Sunday 23 October 2016

Public Art Brings A Lot To QVM, Even Tears

It is fair to say that many traders were a little bemused by the imposition of public art projects on our trading ground this week, but the consensus seems to be that the Public Art Melbourne Biennial Lab has proved to be a worthy addition to market life.

A variety of activities have graced our aisles and in fact it is the integration of public art with a public market that seems to work on a number of levels. We have seen some very different activities, communicated with some very different people, and encouraged customers (and traders) to move out of their comfort zones and explore alternative offerings in our great market.

As I write this article I am listening to the intrepid broadcasters from Field Theory who have added a whole new level of commitment to the Queen Vic Market by talking, eating, sleeping, and bathing at the market non-stop for 9000 minutes. The next time a trader complains about long hours and extreme conditions we might just have to mention the example set by Field Theory. Lifting the renewal discussion embargo now that the council elections are over, has given broadcasters some rich subject matter to tease out over the airwaves.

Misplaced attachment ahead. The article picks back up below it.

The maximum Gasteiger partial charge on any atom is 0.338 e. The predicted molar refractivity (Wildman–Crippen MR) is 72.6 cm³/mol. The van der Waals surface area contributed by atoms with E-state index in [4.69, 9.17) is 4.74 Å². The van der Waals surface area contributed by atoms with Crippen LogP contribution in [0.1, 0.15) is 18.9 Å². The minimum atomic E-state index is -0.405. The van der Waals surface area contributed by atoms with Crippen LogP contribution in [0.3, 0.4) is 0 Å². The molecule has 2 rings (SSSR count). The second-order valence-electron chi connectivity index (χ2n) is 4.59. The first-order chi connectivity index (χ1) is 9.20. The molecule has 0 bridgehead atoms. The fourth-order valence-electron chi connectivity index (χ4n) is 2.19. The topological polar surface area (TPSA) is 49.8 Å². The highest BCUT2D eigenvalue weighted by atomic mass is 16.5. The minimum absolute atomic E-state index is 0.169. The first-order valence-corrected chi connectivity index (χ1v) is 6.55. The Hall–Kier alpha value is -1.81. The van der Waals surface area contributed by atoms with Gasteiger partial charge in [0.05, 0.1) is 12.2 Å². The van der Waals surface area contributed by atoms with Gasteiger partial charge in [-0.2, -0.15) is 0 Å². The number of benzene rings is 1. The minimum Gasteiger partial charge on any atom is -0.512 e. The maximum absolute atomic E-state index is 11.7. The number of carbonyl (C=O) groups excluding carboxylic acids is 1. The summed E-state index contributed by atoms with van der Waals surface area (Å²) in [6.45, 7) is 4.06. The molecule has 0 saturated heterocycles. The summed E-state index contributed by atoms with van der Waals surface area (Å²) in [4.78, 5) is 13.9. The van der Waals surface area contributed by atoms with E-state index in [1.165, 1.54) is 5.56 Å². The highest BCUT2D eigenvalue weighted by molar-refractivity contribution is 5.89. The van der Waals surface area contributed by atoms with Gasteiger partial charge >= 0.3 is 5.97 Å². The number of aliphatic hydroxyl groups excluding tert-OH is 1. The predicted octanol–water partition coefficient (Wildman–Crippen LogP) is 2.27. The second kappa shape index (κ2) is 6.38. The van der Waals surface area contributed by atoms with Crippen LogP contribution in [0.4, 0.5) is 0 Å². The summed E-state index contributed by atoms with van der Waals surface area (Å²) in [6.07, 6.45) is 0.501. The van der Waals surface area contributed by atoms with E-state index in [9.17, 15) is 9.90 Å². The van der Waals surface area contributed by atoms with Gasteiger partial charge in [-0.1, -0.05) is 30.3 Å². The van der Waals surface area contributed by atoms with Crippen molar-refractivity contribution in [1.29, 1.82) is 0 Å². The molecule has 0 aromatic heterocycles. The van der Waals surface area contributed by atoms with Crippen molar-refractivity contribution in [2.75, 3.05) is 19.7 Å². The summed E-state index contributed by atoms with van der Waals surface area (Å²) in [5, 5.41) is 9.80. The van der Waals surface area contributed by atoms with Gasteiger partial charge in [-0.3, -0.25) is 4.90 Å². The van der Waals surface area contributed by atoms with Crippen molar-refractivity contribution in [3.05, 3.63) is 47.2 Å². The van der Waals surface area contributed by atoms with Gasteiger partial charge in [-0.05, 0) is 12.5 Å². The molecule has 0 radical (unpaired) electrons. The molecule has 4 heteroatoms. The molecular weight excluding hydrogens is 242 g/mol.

The Visible Hands project by A Centre For Everything may not make great reading in the brochure but participation makes this an engaging experience. The process starts by having your hands drawn by an artist in E shed, and then moving to select trader locations around the market, using different hand signals, and learning as you go. We use our hands for communication in many different ways each day and this project enhances that activity and adds a number of new dimensions.

The tears have come from a short animated film presented in A Shed by Isobel Knowles & Van Sowerwine. It tells a very poignant story of a trader who has committed his everything to the market and like much good art it leaves more questions unanswered than many of us may be comfortable with. The presentation on a screen surrounded by storage boxes, and the sounds and vibrations that go with it, all combine for a memorable presentation.

There are many more projects that make up the Biennial Lab and they are all worthy of greater comment than we have given here. The combination of events and displays has provided some new perspectives and an opportunity to step outside our daily norms. For a market about to embark on a renewal program these are valuable experiences for all participants.